The fields at the Youth Sports Complex have been transformed into a whimsical wonderland. Lawrence Lights – Making Spirits Bright is returning for its second year starting Friday.
From 6 to 9 p.m. nightly, the drive-thru holiday exhibit at 4911 W. 27th St. will feature nearly 40 lighted stations — twice as many as last year, with a lighted tunnel, sparkling trees, and synchronized animated displays, according to the event’s website.
Friday and Saturday nights will include hot cocoa. There will be a selfie station, and at least one night will be a walk-thru event. To learn which night, people are encouraged to follow the Lawrence Lights Facebook page.
Tickets are $20 per carload. Attendees are encouraged to buy tickets online at lawrence-lights.com to avoid traffic congestion. Anyone unable to pay can send an email to email@example.com with the subject line “Lawrence Lights Scholarship Request.”
Lawrence Lights is a collaboration between the Lawrence Board of Realtors Community Foundation, Sertoma Club, and the Lawrence Parks and Recreation Department. Money generated from the event will be distributed to those three agencies, and they will use the funds for local charitable programs, according to the website.
One of the beneficiaries is LPRD’s Wee Folks Scholarship Fund, which helps kids participate in activities and programs. Another recipient is the Sertoma-Schiefelbusch Communication Camp, which helps children improve communication skills while they’re engaged in fun activities. The LBOR Community Foundation has awarded more than $122,000 to fund local charitable organizations with programs to stabilize vulnerable households in our community, according to the website.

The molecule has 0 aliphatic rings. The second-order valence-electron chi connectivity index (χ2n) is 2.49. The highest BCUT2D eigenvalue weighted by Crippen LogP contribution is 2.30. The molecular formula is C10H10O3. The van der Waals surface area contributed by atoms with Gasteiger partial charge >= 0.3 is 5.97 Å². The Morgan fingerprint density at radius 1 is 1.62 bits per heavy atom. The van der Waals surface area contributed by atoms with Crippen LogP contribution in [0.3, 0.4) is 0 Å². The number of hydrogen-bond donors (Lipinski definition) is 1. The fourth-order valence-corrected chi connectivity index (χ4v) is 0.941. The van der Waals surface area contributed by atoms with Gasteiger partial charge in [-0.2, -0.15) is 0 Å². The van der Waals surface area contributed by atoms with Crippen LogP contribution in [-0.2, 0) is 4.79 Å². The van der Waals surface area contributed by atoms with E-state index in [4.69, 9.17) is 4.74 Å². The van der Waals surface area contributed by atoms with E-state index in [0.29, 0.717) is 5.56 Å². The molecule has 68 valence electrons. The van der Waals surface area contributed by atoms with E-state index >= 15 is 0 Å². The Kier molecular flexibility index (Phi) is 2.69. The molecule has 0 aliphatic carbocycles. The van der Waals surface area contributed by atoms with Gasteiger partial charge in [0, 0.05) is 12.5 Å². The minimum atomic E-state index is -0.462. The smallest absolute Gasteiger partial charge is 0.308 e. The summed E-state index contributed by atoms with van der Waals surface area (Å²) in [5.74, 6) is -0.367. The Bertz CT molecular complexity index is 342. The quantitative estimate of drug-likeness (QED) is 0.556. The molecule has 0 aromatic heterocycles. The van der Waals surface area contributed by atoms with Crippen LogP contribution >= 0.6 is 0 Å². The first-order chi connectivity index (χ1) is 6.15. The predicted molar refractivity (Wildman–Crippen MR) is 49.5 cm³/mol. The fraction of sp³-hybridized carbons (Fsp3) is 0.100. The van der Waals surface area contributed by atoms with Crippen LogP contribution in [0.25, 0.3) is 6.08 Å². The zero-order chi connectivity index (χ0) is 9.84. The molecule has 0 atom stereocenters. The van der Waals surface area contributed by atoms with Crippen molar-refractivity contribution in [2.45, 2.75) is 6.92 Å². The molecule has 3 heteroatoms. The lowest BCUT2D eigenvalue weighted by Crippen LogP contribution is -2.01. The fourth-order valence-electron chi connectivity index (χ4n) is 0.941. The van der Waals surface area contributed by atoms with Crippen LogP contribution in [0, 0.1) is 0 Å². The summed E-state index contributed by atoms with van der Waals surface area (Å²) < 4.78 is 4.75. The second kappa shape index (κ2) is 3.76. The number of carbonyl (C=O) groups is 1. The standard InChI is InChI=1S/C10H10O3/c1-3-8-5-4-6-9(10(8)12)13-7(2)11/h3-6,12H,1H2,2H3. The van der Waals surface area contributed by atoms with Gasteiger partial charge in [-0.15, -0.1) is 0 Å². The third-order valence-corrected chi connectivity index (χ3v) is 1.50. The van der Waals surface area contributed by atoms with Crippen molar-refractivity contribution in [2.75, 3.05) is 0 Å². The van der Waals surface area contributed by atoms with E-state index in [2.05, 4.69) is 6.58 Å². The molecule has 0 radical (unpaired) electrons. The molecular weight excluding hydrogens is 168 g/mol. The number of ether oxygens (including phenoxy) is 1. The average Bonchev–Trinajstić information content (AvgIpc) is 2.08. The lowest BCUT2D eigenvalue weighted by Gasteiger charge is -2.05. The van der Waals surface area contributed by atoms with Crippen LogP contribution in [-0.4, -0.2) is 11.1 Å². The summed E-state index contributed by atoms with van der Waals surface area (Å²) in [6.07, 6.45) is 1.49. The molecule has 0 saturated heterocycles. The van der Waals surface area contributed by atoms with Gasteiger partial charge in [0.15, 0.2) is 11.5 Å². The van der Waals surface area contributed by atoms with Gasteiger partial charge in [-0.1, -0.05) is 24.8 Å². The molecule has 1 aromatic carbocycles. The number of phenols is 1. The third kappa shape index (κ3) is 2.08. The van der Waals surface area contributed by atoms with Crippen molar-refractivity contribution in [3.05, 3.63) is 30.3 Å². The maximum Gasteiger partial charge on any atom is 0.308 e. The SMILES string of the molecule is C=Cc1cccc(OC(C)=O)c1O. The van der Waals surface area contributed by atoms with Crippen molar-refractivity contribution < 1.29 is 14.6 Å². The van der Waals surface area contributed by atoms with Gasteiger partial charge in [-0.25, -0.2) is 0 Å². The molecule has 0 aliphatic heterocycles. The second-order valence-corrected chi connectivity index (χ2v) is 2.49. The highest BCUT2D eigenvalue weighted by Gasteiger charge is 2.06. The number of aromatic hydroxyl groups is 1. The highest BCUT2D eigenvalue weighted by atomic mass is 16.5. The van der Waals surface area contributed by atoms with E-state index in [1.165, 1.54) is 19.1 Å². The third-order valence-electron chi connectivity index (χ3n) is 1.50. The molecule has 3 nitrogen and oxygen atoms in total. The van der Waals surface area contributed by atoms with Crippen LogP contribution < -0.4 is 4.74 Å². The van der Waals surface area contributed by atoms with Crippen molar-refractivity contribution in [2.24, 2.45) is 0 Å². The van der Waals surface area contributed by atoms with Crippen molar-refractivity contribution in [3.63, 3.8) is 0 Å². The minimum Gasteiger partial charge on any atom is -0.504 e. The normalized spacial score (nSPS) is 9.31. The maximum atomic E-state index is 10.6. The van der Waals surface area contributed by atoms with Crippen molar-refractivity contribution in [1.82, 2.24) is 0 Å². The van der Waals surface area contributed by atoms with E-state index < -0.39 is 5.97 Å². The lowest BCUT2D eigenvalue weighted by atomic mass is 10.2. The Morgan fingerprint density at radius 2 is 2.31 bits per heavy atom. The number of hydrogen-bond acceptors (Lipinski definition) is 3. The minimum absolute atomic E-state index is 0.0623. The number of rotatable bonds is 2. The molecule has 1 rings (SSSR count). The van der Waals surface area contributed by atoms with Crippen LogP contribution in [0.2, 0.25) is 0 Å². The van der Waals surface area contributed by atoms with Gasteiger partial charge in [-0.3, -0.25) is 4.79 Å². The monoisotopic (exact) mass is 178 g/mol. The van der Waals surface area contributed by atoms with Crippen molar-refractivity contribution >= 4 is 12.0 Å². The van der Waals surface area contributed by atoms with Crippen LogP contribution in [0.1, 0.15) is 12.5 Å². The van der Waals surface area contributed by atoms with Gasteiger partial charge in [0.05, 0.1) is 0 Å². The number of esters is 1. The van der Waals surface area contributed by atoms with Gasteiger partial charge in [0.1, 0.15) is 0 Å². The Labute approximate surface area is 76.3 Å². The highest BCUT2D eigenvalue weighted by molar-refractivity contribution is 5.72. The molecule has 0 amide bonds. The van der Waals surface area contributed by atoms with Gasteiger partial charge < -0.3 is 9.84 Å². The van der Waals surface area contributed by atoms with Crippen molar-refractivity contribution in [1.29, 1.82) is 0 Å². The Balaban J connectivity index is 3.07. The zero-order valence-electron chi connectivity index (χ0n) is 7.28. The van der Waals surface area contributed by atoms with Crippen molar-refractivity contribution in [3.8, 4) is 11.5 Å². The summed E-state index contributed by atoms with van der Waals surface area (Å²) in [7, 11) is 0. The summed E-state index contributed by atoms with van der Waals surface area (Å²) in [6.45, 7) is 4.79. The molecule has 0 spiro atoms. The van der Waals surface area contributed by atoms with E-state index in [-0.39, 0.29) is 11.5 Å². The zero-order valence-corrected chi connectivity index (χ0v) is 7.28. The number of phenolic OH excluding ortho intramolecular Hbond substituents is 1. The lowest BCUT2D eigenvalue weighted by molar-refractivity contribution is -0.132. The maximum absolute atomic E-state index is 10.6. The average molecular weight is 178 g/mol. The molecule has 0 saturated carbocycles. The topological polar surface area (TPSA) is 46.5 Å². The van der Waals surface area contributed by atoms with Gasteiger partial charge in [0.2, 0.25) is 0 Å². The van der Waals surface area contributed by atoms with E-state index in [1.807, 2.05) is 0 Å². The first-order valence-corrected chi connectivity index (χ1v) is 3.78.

The event runs Friday, Nov. 25 through Wednesday, Dec. 28.
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Chansi Long (she/her), a contributor to The Lawrence Times, has a bachelor of science in mass media from Baker University and a master’s in nonfiction writing from the University of Iowa. She’s been published in the Washington Post, River Teeth and Brevity. She was honored to be named Kansas Writer of the Year by the Winfield Arts and Humanities Council in 2016 for her essay “Lovesick.”
Read more of her work for the Times here.